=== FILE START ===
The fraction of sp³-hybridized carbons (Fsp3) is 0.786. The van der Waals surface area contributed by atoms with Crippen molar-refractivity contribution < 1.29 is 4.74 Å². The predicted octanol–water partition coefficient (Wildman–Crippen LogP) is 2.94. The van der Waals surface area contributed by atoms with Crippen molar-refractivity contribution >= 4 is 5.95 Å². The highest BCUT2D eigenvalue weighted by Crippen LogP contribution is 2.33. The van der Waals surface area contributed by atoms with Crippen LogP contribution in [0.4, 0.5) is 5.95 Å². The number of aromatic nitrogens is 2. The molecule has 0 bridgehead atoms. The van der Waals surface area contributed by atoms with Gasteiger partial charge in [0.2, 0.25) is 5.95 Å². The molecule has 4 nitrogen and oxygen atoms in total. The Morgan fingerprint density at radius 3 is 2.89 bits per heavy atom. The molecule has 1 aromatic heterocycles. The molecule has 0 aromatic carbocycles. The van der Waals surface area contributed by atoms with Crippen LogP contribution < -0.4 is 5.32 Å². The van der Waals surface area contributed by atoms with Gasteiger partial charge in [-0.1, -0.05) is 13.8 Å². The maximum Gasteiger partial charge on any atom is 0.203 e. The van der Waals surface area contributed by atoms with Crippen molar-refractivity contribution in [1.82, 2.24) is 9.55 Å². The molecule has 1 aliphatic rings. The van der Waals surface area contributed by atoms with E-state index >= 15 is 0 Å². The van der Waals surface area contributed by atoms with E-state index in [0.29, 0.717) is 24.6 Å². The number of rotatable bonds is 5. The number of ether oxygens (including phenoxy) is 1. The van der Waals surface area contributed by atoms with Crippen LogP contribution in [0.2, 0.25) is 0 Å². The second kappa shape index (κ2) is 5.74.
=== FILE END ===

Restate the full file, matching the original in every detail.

The fraction of sp³-hybridized carbons (Fsp3) is 0.786. The van der Waals surface area contributed by atoms with Crippen molar-refractivity contribution < 1.29 is 4.74 Å². The predicted octanol–water partition coefficient (Wildman–Crippen LogP) is 2.94. The van der Waals surface area contributed by atoms with Crippen molar-refractivity contribution >= 4 is 5.95 Å². The highest BCUT2D eigenvalue weighted by Crippen LogP contribution is 2.33. The van der Waals surface area contributed by atoms with Crippen LogP contribution in [0.4, 0.5) is 5.95 Å². The number of aromatic nitrogens is 2. The molecule has 0 bridgehead atoms. The van der Waals surface area contributed by atoms with Gasteiger partial charge in [0.2, 0.25) is 5.95 Å². The molecule has 4 nitrogen and oxygen atoms in total. The Morgan fingerprint density at radius 3 is 2.89 bits per heavy atom. The molecule has 1 aromatic heterocycles. The molecule has 0 aromatic carbocycles. The van der Waals surface area contributed by atoms with Crippen LogP contribution < -0.4 is 5.32 Å². The van der Waals surface area contributed by atoms with Gasteiger partial charge in [-0.1, -0.05) is 13.8 Å². The maximum Gasteiger partial charge on any atom is 0.203 e. The van der Waals surface area contributed by atoms with Crippen molar-refractivity contribution in [1.82, 2.24) is 9.55 Å². The molecule has 1 aliphatic rings. The van der Waals surface area contributed by atoms with E-state index >= 15 is 0 Å². The van der Waals surface area contributed by atoms with E-state index in [0.29, 0.717) is 24.6 Å². The number of rotatable bonds is 5. The number of ether oxygens (including phenoxy) is 1. The van der Waals surface area contributed by atoms with Crippen LogP contribution in [0.2, 0.25) is 0 Å². The second kappa shape index (κ2) is 5.74.